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West Kootenay EcoSociety amends petition challenging the incorporation of the Jumbo Glacier Mountain Resort Municipality

Nelson Daily Staff
By Nelson Daily Staff
August 7th, 2014

While firefighters from across Canada, and now Australia, battle to save forests throughout BC from spreading wildfires, the West Kootenay EcoSociety continues to fight to keep the scenic beauty of the Jumbo Glacier in the East Kootenay wild.

The Nelson-based non-profit society recently filed (Tuesday, August 5) an Amended Petition respecting its legal challenge to the incorporation of the Jumbo Glacier Mountain Resort Municipality (“JGMRM”).

In a media release the West Kootenay EcoSociety said the Amended Petition asks the BC Supreme Court to quash the incorporation of the municipality that has not residents and strike down the patchwork legislative amendments that purport to allow the creation of such an entity and clarifies EcoSociety’s legal argument challenging the incorporation of the JGMRM.

“In the government’s rush to pave the way for the Jumbo Resort, they’ve deeply undermined the democratic process,” said David Reid, Executive Director of the West Kootenay EcoSociety.

“Not only is the legislation inconsistent and incoherent, but we’re concerned that the Minister and Lieutenant Governor in Council have disregarded legal and constitutional requirements in creating the municipality.

“The Jumbo Resort Municipality is an unlawful and illegitimate body, and should not be moving forward with zoning and other potentially substantial actions until the court says otherwise,” Reid adds.

Reid said the West Kootenay EcoSociety is arguing for the Province to create a municipality in B.C., there must be a local population as well as a defined area.

According to the petition, a have a municipality with no residents contradicts the common law principles that municipalities must be democratic and must act in the public interest. 

The West Kootenay EcoSociety also asserts that the patchwork legislative amendments to the Local Government Act implemented through Bill 41 in 2012 create inconsistency and incoherence within the Local Government Act as well as other municipal legislation, most notably the Community Charter.

Reid said the amended petition was filed one day before the Jumbo Mountain Resort Municipality held a public hearing Wednesday on a zoning in the Jumbo Valley that would allow a day lodge and ski lifts.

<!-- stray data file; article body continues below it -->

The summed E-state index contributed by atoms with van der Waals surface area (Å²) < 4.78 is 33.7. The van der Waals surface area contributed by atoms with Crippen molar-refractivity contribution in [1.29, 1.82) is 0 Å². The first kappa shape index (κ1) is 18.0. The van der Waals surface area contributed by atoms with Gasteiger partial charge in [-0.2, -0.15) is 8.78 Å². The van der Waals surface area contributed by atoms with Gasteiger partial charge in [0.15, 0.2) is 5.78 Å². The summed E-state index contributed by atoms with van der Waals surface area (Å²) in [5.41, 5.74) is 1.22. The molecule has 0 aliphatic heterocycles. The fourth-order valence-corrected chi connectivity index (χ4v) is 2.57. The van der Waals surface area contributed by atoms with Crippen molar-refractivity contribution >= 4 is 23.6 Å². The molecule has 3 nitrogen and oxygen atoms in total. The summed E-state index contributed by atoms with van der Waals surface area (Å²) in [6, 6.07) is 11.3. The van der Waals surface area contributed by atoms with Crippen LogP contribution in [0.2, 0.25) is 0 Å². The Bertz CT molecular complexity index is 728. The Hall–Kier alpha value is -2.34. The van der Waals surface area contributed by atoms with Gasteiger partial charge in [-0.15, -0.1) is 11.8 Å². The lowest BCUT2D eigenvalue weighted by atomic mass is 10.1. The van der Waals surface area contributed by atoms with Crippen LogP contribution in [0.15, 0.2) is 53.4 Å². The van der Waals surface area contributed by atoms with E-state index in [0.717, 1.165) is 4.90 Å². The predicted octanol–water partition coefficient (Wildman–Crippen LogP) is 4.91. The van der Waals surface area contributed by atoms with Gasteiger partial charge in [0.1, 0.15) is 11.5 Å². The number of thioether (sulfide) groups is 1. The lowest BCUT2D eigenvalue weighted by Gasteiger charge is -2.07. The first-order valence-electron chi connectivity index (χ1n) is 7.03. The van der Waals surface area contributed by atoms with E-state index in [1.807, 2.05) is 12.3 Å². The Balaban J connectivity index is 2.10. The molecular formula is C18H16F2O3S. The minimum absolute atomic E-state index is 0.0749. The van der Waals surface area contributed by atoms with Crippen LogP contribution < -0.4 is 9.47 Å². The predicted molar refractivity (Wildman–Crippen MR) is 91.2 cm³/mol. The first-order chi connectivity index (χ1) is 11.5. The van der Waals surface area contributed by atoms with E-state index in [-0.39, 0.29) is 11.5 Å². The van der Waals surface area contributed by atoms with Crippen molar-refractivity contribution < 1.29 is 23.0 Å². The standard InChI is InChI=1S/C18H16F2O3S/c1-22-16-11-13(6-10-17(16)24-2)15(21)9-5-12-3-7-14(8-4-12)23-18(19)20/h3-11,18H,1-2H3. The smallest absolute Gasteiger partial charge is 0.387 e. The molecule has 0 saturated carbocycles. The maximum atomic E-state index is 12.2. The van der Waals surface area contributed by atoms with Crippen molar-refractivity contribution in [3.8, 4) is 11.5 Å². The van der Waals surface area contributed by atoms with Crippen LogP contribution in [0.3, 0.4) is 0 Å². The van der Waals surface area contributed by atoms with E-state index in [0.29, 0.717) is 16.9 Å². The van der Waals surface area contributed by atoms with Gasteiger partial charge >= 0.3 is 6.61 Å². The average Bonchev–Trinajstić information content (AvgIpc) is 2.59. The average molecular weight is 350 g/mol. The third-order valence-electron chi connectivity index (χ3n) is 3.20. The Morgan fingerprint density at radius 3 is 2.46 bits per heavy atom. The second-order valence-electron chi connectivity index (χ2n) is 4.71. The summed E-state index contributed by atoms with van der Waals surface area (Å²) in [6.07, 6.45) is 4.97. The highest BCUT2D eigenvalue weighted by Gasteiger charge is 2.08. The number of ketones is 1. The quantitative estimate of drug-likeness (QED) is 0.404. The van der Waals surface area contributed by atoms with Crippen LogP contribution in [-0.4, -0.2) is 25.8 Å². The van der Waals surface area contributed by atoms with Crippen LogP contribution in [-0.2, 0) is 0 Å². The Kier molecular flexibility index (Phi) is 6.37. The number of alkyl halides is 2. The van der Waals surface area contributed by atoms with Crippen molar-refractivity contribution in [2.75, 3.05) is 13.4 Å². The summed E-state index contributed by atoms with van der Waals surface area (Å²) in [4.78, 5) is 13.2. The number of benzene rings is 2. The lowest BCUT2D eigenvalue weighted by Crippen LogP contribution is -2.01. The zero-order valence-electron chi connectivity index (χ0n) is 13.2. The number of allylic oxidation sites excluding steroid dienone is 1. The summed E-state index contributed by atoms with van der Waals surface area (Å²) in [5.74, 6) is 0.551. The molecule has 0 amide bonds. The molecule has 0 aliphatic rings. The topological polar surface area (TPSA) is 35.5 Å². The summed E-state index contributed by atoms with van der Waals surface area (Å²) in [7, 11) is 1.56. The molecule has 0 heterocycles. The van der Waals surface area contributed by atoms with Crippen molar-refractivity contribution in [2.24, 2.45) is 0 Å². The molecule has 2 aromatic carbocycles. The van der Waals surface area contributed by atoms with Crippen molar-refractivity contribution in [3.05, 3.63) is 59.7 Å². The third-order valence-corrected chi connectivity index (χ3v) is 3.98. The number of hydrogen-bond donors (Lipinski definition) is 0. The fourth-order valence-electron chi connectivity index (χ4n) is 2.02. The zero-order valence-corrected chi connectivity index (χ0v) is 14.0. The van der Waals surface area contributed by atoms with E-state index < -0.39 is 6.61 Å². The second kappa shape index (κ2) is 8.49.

The resort proponent Glacier Resorts Limited would still need permits from the Resort Branch of the Ministry of Forests Lands and Natural Resource Operations in order to begin construction.

The Ministry has been clearing avalanche debris off the Jumbo road for over a week to allow access to the proposed resort area.

West Kootenay EcoSociety and other organizations are encouraging concerned citizens to camp at the Jumbo Road in August and September for the purposes of monitoring any ongoing development.

“We’re inviting people to a fun and family-friendly camp-out on Jumbo Creek forest service road,” Reid said.

“These campers will be the eyes and ears to make sure that the Environmental Assessment Office is aware if the developer moves forward before meeting all of its commitments to the BC public and to the environment.”

The Jumbo Resort was first proposed in 1991 and received environmental approval in 2004.

Jumbo Glacier Resort’s Master Development Agreement was approved in March 2012, following a 20-year review process and extensive consultation that informed and developed the Environmental Assessment Certificate, Resort Master Plan and Master Development Agreement.

In 2009, the Regional District of East Kootenay requested that the B.C. government incorporate Jumbo as a mountain resort municipality.

In May 2012, government amended the Local Government Act to clarify provincial authority to incorporate a mountain resort municipality whether or not there are residents in the area at the time of incorporation.

The year-round ski resort will be located at the foot of Jumbo Mountain and Jumbo Glacier, 55 km west of Invermere.

The $450-million resort is planned in three phases and will ultimately include 5,500 bed-units in a 104-hectare resort base area. It is projected to provide approximately 3,750 person years of construction employment and create 750 to 800 permanent full-time jobs.

BC law requires that the environmental certificate expire if the project has not “substantially started” by October 2014, ten years to the day from the initial approval.

No dates have been set on when the matter will head to court.

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